• Costa Rica Coffee Guide

Big Ag an Eco-Menace

November 30, 2007

Scientists are warning of a potentially devastating trend in Costa Rica’s agriculture.

Sprawling banana, African palm and pineapple plantations are becoming increasingly dependant on agro-chemicals a situation, they say, that is already harming the country’s natural resources.

We have swapped to dessert’ agriculture, said Fabio Chaverri, director of the NationalUniversity’s School of Environmental Studies. Where once we produced rice and beans, now we have turned to an export agriculture that demands large quantities of pineapples, coffee and banana.

According to Chaverri, the swap has prompted increasing use of chemicals to meet the demands of the world market.

Costa Rica ranks highest in Central America in its use of agro-chemicals per inhabitant, per farm laborer and per cultivated hectare, according to a recent State of the Nation report.

Since 1990, our cultivated area has remained constant, around 11%, but our use of chemicals per hectare has shot upwards. It’s completely disproportionate, said Elba de la Cruz, another researcher with the university.

The chemicals, she adds, are among the most toxic in the business.

Eighty percent of the herbicides imported into Costa Rica are highly toxic to the environment, both on land and in the water, she said.

Such statistics prompted a meeting of biologists last week at the university, in which they warned that Costa Rica may be approaching the tipping point.

According to the State of the Nation report’s findings, the continued use of chemicals, if unregulated, will cause serious ecological damage, including the loss of habitat for wildlife, bio-accumulation of chemicals in plants, animals and soils, sedimentation of rivers and drinking-water contamination.

Pesticides, explains the report, are spreading downhill, to coastal rivers, and downwind.

Agrochemicals have been detected in the air and ground in BraulioCarrilloNational Park and around Poás Volcano, warns the report.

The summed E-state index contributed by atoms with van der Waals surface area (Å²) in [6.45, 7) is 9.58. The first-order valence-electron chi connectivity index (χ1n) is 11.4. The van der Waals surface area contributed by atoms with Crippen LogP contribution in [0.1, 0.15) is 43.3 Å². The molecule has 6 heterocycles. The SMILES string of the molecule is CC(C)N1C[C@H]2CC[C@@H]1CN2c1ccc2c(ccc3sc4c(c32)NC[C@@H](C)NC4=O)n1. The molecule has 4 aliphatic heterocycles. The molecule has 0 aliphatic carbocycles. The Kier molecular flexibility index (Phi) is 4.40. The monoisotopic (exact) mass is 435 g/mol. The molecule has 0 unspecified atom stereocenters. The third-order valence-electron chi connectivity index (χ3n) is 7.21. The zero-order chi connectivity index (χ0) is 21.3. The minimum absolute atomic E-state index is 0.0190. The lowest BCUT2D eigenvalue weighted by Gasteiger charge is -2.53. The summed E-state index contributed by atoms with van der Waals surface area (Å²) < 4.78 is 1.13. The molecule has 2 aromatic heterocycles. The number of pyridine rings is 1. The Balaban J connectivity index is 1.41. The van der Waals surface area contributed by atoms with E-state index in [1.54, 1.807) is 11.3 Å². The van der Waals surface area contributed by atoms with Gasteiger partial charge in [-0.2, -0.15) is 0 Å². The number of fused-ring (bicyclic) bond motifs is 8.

University officials are most concerned about pineapple sprawl enormous, squat monocultures in which little else can live.

The number of hectares planted with pineapple increased more than any other crop last year and 208% since 2000.

Most alarming, according to the report, is the pineapple’s ravenous appetite for herbicides and pesticides. Pineapple plantations averaged 24.5 kilograms of herbicide per hectare per year. By contrast, coffee averages just 6.5 kg.

According to María Luisa Fournier, who recently completed a study on the effects of industrial agriculture on the country’s ecosystems, the problem isn’t with the farmers, rather with those who regulate them.

Our laws are weak. We are getting to the point where we have to say enough is enough, or soon it will be too late, she said.

She said large-scale farming most often disregards the country’s regulations, which prohibit clearing along riverbanks and set limits on the use of agro-chemicals, particularly near water supplies.

The State of the Nation also cited weak control, as the critical issue.

According to Jorge Rodríguez, Environment and Energy Vice-Minister, the laws are clear.

It’s enforcement that’s lacking.

We simply haven’t dedicated enough people to managing this situation over the years. Now we are paying the price, he said.

Rodríguez said the ministry is in the process of adding more inspectors, to reign in the now almost unregulated use of chemicals.

Chaverri hopes the increasing demand for organic, sustainable agriculture will help force the change and the government’s hand.

We already have a green image around the world, he said. Now, we just need to apply those same standards to our agriculture.

 

 

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